Teacher Educates Her Class From Her Hospital Bed to Keep Them From Falling Behind

Remote learning is hard: holding students' attention through a screen, managing technical difficulties, interruptions at home, and that's just the tip of the proverbial iceberg. Add recovering from surgery and staying in a hospital bed, and it would be entirely excusable for a teacher to take some time off before returning to the virtual classroom. Still, one Texas teacher wanted to make sure her students didn't fall behind and continued to hold class from her hospital bed.

Stephany Hume, who's a fifth grade teacher at the Garland Independent School District's Sewell Elementary School in Sachse, continued logging on and giving students lessons even after an unexpected surgery sent her to the hospital, early in the school year.

Hume is a two-time cancer survivor who said she put off going to the doctor, because she didn't want to risk her students falling behind. "I had put off going to the doctor because I didn't want to miss anything. It turns out I had to have surgery," she told local NBC affiliate NBCDFW.

After the surgery, Hume said she was anxious to leave the hospital, but couldn't due to her running a high temperature. She had to stay at the hospital for 11 days. Thankfully, her substitute was someone she could easily trust with her class: her mother, who is a retired teacher. "I was thinking she needed to rest but being a teacher myself I understood," her mother said.

Even though she was in touch with her mother about lesson plans and what her children needed to do, she made sure to keep up with the current book the class was reading, appearing via video chat to read and answer questions for students. "I left them hanging. We were, like, on chapter eight of the book and I went to the hospital and I thought, 'I can't leave these poor kids hanging without knowing what happens," she told WRCBTV.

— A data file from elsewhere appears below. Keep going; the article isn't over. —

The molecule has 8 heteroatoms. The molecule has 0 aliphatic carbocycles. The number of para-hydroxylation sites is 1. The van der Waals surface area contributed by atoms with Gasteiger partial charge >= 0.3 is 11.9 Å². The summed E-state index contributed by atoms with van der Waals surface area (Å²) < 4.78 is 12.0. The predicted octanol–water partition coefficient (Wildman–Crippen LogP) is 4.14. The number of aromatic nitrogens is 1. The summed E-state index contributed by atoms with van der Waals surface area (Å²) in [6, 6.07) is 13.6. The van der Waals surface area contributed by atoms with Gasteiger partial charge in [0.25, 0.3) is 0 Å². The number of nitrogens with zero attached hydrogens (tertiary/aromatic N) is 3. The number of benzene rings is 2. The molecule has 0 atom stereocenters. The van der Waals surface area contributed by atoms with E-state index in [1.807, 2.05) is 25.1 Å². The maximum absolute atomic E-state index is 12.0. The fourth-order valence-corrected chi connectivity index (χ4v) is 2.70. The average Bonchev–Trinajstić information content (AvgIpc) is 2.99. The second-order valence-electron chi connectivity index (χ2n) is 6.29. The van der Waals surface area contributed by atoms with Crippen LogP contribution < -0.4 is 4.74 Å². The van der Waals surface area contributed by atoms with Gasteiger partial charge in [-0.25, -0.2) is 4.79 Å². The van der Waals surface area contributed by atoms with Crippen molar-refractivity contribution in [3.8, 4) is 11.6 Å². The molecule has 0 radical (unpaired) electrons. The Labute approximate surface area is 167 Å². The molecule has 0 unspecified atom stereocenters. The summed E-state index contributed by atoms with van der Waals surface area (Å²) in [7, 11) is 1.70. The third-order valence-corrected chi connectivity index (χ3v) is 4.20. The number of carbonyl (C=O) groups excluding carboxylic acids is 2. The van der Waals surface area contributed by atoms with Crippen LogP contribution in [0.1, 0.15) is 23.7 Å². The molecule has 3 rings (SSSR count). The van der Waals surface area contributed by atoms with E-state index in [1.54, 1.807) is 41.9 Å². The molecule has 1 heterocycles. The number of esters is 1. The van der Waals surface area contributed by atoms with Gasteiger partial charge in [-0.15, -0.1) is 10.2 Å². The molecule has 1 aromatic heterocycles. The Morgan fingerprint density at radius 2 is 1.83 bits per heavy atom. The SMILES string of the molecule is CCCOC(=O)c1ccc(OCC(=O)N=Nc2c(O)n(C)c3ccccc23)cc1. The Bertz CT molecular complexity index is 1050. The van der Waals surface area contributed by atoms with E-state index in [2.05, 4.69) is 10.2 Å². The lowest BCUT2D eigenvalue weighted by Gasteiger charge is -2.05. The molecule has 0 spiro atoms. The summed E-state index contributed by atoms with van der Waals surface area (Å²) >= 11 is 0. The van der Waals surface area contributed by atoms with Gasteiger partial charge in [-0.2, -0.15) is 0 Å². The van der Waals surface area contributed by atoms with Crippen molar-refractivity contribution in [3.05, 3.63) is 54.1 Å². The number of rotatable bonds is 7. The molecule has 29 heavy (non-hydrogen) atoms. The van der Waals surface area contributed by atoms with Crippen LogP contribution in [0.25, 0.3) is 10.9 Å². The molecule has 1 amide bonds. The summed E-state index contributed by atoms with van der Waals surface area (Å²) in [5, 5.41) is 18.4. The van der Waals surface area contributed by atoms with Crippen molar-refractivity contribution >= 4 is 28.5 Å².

Students said that seeing their teacher step-up and educate from the hospital encouraged people to participate in the chat, saying it "meant a lot" to have her read to them post-surgery.

Hume said she wanted to make sure they could pick up immediately when she got back. "I wanted them to make sure that it was going to be consistent and that I was going to be there," she told WRCBTV.

Hume also said that reading to children was "therapeutic" during the difficult time. "It's easier to be here with these kids that are so full of hope and promise and potential," she said.

Hume returned to her class in mid-October.

Newsweek reached out to Hume via Facebook message, but did not receive a response in time for publication.

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Students sit with their laptop computers at St. Joseph Catholic School in La Puente, California on November 16, 2020, where pre-kindergarten to Second Grade students in need of special services returned to the classroom today for in-person instruction. FREDERIC J. BROWN/AFP/Getty